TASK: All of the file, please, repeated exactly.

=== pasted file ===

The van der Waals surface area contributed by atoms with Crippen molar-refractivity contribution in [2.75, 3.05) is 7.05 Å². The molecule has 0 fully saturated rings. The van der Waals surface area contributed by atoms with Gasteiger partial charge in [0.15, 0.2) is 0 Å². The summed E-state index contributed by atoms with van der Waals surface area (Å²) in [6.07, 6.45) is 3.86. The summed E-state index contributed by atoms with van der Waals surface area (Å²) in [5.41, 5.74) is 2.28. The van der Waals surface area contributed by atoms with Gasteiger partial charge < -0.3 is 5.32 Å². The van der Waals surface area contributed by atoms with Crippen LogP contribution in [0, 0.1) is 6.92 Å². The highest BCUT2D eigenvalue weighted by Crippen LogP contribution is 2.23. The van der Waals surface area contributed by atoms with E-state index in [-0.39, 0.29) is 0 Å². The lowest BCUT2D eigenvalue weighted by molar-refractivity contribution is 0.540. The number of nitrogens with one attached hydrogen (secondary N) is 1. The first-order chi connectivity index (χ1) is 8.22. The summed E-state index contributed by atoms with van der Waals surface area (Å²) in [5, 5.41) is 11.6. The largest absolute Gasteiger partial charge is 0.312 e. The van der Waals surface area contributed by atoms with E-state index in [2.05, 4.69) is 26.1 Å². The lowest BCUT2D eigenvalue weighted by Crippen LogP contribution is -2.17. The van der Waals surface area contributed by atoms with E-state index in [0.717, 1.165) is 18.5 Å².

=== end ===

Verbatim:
The van der Waals surface area contributed by atoms with Crippen molar-refractivity contribution in [2.75, 3.05) is 7.05 Å². The molecule has 0 fully saturated rings. The van der Waals surface area contributed by atoms with Gasteiger partial charge in [0.15, 0.2) is 0 Å². The summed E-state index contributed by atoms with van der Waals surface area (Å²) in [6.07, 6.45) is 3.86. The summed E-state index contributed by atoms with van der Waals surface area (Å²) in [5.41, 5.74) is 2.28. The van der Waals surface area contributed by atoms with Gasteiger partial charge < -0.3 is 5.32 Å². The van der Waals surface area contributed by atoms with Crippen LogP contribution in [0, 0.1) is 6.92 Å². The highest BCUT2D eigenvalue weighted by Crippen LogP contribution is 2.23. The van der Waals surface area contributed by atoms with E-state index in [-0.39, 0.29) is 0 Å². The lowest BCUT2D eigenvalue weighted by molar-refractivity contribution is 0.540. The number of nitrogens with one attached hydrogen (secondary N) is 1. The first-order chi connectivity index (χ1) is 8.22. The summed E-state index contributed by atoms with van der Waals surface area (Å²) in [5, 5.41) is 11.6. The largest absolute Gasteiger partial charge is 0.312 e. The van der Waals surface area contributed by atoms with E-state index in [2.05, 4.69) is 26.1 Å². The lowest BCUT2D eigenvalue weighted by Crippen LogP contribution is -2.17. The van der Waals surface area contributed by atoms with E-state index in [0.717, 1.165) is 18.5 Å².